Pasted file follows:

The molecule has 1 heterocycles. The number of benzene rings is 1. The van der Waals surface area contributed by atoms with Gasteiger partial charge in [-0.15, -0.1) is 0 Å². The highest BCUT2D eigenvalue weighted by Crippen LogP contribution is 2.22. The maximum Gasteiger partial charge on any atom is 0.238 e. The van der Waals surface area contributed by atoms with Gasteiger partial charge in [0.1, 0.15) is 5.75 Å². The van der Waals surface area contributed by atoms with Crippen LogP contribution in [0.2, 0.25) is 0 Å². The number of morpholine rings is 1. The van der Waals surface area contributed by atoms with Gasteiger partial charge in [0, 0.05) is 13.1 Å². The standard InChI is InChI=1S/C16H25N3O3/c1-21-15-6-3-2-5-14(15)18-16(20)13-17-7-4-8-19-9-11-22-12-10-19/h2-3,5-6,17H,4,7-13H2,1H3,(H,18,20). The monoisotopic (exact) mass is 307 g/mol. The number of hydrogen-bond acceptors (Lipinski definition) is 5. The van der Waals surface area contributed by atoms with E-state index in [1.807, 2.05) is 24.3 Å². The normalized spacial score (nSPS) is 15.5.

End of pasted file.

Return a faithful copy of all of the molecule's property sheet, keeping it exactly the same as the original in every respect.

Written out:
The molecule has 1 heterocycles. The number of benzene rings is 1. The van der Waals surface area contributed by atoms with Gasteiger partial charge in [-0.15, -0.1) is 0 Å². The highest BCUT2D eigenvalue weighted by Crippen LogP contribution is 2.22. The maximum Gasteiger partial charge on any atom is 0.238 e. The van der Waals surface area contributed by atoms with Gasteiger partial charge in [0.1, 0.15) is 5.75 Å². The van der Waals surface area contributed by atoms with Crippen LogP contribution in [0.2, 0.25) is 0 Å². The number of morpholine rings is 1. The van der Waals surface area contributed by atoms with Gasteiger partial charge in [0, 0.05) is 13.1 Å². The standard InChI is InChI=1S/C16H25N3O3/c1-21-15-6-3-2-5-14(15)18-16(20)13-17-7-4-8-19-9-11-22-12-10-19/h2-3,5-6,17H,4,7-13H2,1H3,(H,18,20). The monoisotopic (exact) mass is 307 g/mol. The number of hydrogen-bond acceptors (Lipinski definition) is 5. The van der Waals surface area contributed by atoms with E-state index in [1.807, 2.05) is 24.3 Å². The normalized spacial score (nSPS) is 15.5.